• Sin, rebellion, disobedience were there in the beginning, Satan had already rebelled and he knew that the seed of rebellion was in the human creation.
  • Sin is a choice, Eve was hoodwinked but Adam intentionally disobeyed.
  • Sin separates us from God.
  • Sin leads to death- physical and spiritual death.

For the first readers of Matthew these truths were not in dispute. They did not need to be convinced of sin, they were acutely aware of the sin condition that afflicted humanity.

In Romans Paul gives us an understanding of this.
Romans 5:12-14 12 Therefore, just as sin entered the world through one man, and death through sin, and in this way death came to all people, because all sinned 13 To be sure, sin was in the world before the law was given, but sin is not charged against anyone’s account where there is no law. 14 Nevertheless, death reigned from the time of Adam to the time of Moses, even over those who did not sin by breaking a command, as did Adam, who is a pattern of the one to come.

The New Testament speaks of life and not death. The message of the New Testament is that the gift of God is eternal life through Jesus Christ our Lord. Romans 6:23.

Another way of look at this is:- The Old Testament is a book of promise while the New Testament is a book of fulfilment. The word ‘fulfilled’ is a key word in the Gospel of Matthew and it is used at least 15 times.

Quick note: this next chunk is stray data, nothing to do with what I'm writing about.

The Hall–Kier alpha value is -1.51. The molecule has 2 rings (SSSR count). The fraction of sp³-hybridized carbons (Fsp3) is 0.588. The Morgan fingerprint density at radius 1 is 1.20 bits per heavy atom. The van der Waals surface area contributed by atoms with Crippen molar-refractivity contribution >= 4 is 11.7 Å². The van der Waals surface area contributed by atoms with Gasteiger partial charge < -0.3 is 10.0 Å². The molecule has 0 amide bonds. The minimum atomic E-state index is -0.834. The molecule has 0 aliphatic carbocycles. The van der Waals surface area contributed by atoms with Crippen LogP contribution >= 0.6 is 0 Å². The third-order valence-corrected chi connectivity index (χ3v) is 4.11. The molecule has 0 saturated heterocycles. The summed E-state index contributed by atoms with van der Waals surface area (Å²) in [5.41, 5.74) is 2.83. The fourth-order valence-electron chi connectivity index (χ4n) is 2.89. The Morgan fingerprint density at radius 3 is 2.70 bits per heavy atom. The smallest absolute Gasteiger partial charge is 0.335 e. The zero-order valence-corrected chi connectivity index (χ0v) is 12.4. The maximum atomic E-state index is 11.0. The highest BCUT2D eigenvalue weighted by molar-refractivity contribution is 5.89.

Matthew wants his readers to understand that the Lord Jesus fulfilled the Old Testament promise concerning the Messiah; from his birth at Bethlehem to the resurrection! Matthew used about 129 quotes from the OT in his gospel.

The other night I listened to a Rabbi’s comments on the Gospel he didn’t see the validity of some of the OT quotes, from his perspective the Messiah it yet to come. Matthew wrote that he and the rest of the nation of Israel would see the fulfilment of the OT in the Gospel.

Matthew under divine inspiration started where people were at. From the known to the unknown, his Jewish audience did not have to be convinced about God, creation or sin. They did not have to be persuaded about the truth of the Messiah, nor of the events that took place in Jerusalem some years earlier. They had seen and heard of the miracles, some may have even witnessed the trial and crucifixion of Jesus.

They were yet to be convicted of the truth of who the Lord Jesus is and the revelation and revolution that the living Christ does have on a life! They needed to move from the academic to the subjective reality of faith! Life changing faith! The message has not changed and it is no different for sophisticated 21 century humanity.

Everything that has taken place so far is part of a much larger plan. One reoccurring theme is that of the Kingdom of God, the Lord Jesus being the key factor for entering that kingdom. The challenge is a real one, one that requires a moral and spiritual response from those who hear it.

The Lord Jesus was to the point when he said that He came to transform the hearts and minds of those who trusted Him.

  • If we look at our own lives we will see that there is a journey that each one of us walks, we do not always understand why we make this turn or that turn.
  • Every action and every experience and circumstance that we find ourselves in is designed to point us towards God.

God seeks to get our attention. How attentive are we to His call?